Debbie Knight

A Day in the Life: October 25, 2011

In research log on October 25, 2011 at 5:36 pm

From time to time, I will give a glimpse into the “glamorous” life of a research associate and talk about what I’m doing in the lab on a particular day. These entries I will call “A Day in the Life…”

Once a week, we have a meeting with our collaborators – a chemistry professor, two chemistry graduate students, and a chemical biomaterials engineer. (Sounds like the makings of a rather corny joke.)

While we communicate pretty well now, it did take a while for us (the biologists) to understand the chemistry side of things and vice versa.

One of the chemistry graduate students is preparing for his qualifying exam which involves writing a mock grant proposal and defending that proposal to his committee members.

So, Andrew presented his idea for his mock grant proposal. He wanted to get feedback from the biologists in the group – a biology professor, a research associate, and a graduate student. And he had some pretty cool ideas (which could even result in a real grant proposal). (Note;  I’ve known one graduate student whose mentor submitted her grant proposal to the National Institutes of Health and it was funded! Quite a spectacular feat for a graduate student and a great feather in her career cap!)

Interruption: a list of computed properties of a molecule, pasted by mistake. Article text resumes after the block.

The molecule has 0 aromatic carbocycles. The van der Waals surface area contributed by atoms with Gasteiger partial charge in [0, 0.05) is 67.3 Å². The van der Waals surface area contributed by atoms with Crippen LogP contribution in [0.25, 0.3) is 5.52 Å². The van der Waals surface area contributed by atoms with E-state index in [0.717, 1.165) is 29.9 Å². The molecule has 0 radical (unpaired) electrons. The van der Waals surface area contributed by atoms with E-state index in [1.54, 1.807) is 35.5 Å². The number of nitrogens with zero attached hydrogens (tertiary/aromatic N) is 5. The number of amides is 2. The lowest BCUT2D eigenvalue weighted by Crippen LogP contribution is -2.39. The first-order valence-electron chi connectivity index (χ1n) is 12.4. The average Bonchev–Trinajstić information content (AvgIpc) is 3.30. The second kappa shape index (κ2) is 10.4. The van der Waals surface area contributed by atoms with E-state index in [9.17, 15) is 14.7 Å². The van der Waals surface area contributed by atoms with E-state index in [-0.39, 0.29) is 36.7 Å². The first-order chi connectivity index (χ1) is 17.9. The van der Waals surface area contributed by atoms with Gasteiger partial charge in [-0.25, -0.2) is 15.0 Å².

The chemistry graduate student managed to stump the biologists in the group for a few moments when he started talking about cancer cells and an enzyme they overexpress. The details don’t really matter here, but what does matter is that this chemistry student who synthesizes nanomaterials in the lab (pure chemistry) knew more about this enzyme (a biological protein) and its relationship with cancer biology than we did.

Now to give us credit, we aren’t cancer researchers. And what we do know about this enzyme, my boss and I learned  in passing — a mention in a journal article we were reading or a quick reference in a scientific presentation – nothing formal. The biology graduate student? She may have heard about it in one of her classes.

I’d also like to mention that my lab’s research covers a few human viruses as well as immunology relating to the viruses and to the nanomaterials. Our knowledge about cancer biology is not nearly as extensive.

But still!  A chemistry student showing up a biologist on his or her own playing field?  Tsk. Tsk.

We’re not proud! And we know we don’t know every last thing about every last thing. Which is good because this could have been embarrassing!

Score one for the chemistry graduate student! Good job, Andrew!

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